The board unanimously voted not only to fight the subpoena on the state level, but also on behalf of 44 counties who were similarly subpoenaed
The decision was made during a public meeting, although the board met in closed executive session for roughly 40 minutes before returning to the public session and voting on their motion.
Board Vice Chairman Joshua Malcolm announced the decisions of the board for the vote, calling the subpoena "overly broad, unreasonable, vague, and clearly impacts significant interests of our voters." Malcolm noted that the board for decades has "routinely" referred anything that might be illegal with voting to the US attorney's office for investigation, and the board "stands ready" to continue to assist law enforcement.
But he said the board will "not stand idly by and consent to any agency attempting to obtain records and documents that violate the principles of overreach by the federal government, as in this circumstance."
The move comes after the request from ICE and the Justice Department raised eyebrows among Democratic lawmakers and privacy, civil rights and immigration advocacy groups.
ICE and the US attorney's office declined to comment.
To kick off the public hearing and before the closed discussion, board Chairman Andy Penry described the situation at hand, with a perceptible sense of frustration.
He said the subpoena arrived "out of the blue" at 5 p.m. on Friday, August 31, heading into a holiday weekend. He noted multiple times that the US attorney's office did not reach out prior at any point to discuss it, even though the board's general counsel's contact information is posted online. He said other county boards had already started receiving the notices, and only some of them have actually been properly "served" with the subpoena legally. He said the board had received a fax, not service, on Friday.
"The subpoena ... seeks documents that would disclose very confidential information about the voters, including what their ballots actually looked like," Penry said. "We have not been given a reason as to why ICE wants that information, and candidly I cannot think of why they'd want that information."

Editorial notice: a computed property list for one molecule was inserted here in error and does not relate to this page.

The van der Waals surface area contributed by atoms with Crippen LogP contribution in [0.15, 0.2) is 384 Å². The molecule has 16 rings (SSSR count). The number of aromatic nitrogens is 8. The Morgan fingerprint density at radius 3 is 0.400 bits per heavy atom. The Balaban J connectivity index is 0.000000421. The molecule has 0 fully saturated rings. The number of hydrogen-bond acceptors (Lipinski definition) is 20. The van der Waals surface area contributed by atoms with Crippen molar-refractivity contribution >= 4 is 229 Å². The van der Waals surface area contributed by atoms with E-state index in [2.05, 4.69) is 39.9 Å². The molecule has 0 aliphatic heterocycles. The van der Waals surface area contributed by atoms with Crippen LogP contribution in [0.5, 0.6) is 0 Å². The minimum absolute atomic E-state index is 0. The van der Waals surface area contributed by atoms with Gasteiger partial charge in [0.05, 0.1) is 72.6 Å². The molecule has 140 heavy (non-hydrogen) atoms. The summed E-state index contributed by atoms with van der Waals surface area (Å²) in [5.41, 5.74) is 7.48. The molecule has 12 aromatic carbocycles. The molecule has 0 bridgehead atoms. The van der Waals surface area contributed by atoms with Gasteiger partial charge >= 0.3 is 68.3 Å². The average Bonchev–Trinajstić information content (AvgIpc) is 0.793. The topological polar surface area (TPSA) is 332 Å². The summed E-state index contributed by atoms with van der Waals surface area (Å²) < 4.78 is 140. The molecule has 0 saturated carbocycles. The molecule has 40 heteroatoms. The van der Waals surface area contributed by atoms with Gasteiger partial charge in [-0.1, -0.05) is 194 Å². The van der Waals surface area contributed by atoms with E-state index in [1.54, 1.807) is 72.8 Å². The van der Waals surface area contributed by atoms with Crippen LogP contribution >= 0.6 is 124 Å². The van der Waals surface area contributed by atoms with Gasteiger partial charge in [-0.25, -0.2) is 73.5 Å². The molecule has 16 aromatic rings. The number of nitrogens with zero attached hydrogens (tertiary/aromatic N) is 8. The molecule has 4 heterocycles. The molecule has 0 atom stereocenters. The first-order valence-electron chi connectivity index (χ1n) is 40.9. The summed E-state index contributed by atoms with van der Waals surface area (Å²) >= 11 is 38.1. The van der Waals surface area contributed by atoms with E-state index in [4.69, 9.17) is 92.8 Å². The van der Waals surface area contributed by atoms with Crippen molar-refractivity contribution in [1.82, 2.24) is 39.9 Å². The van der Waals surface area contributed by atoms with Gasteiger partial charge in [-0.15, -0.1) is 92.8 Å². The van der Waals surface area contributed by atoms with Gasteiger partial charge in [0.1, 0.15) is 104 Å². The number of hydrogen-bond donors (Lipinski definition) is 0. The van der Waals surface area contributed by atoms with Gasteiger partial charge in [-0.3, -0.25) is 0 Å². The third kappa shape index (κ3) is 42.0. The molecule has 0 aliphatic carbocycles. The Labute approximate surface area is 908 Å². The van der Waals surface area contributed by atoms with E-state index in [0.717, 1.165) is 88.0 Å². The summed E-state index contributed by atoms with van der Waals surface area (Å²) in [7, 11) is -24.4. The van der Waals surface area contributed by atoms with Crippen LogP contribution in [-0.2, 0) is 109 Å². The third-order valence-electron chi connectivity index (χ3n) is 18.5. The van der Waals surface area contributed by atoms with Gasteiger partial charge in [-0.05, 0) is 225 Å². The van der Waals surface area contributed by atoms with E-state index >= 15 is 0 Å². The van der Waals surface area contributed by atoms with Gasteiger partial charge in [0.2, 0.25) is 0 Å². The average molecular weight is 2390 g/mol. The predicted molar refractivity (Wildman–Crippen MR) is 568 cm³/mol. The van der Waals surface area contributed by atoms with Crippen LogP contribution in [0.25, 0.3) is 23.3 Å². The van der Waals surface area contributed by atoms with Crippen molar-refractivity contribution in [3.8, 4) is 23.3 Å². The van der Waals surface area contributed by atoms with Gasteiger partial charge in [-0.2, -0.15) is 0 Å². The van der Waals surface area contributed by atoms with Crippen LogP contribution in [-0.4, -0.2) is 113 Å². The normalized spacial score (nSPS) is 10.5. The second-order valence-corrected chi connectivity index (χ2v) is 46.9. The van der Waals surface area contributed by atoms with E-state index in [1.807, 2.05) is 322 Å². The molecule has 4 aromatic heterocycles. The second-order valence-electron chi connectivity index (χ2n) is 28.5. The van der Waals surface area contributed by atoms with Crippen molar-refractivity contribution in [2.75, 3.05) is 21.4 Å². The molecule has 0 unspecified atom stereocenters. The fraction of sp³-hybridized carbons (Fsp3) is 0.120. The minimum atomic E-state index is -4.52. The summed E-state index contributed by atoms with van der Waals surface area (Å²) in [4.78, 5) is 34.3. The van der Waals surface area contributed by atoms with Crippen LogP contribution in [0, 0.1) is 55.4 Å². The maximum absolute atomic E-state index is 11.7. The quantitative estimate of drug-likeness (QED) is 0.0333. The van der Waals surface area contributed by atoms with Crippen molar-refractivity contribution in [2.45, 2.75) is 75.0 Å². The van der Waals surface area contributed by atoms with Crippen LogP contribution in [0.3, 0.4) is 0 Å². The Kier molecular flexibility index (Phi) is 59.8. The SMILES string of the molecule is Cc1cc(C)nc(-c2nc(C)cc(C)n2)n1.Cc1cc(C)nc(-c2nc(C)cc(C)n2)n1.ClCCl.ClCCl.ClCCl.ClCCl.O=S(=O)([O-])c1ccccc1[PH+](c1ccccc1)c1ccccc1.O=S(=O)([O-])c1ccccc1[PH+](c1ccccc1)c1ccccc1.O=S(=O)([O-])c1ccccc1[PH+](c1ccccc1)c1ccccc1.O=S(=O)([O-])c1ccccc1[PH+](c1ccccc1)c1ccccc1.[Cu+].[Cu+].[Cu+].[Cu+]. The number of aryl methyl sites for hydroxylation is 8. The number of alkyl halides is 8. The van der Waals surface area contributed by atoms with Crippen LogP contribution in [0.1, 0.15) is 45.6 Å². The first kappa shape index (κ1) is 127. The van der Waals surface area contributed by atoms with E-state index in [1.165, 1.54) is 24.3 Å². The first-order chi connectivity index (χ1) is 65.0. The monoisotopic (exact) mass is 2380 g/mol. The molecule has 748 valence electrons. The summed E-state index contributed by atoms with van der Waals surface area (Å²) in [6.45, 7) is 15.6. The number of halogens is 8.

He said that the board staff and county boards had "a lot of energy used" over the weekend to respond, including calculating that there are more than 15 million documents that would have to be produced.
He said they told the US attorney how many documents it would take, especially at a busy time.
"We made sure that they knew that there was an election on November 6, 2018, and the job of this board and the county board is to administer elections, and we made sure that they knew that there were lawyers here who could have been contacted in advance and could still be contacted to discuss this matter," Penry said.
He did note the US attorney's office on Thursday sent a letter acknowledging the concern, after press coverage of the subpoena, and delayed the deadline until January 2019, but their vote made clear that was not enough and they would fight the subpoena. They did agree, however, to preserve any documents until the matter is resolved.
"We are pleased that the US Attorney's office finally decided to actually contact us," Penry said. "They decided that it wasn't as urgent as their subpoena said and they would accept January 2019 for these documents ... Most of the documents are already online, we don't have any intention of destroying the documents and we don't have any intention of putting our servers on a plane to Ecuador or some other country that doesn't have a treaty with the United States, the documents are going to be there."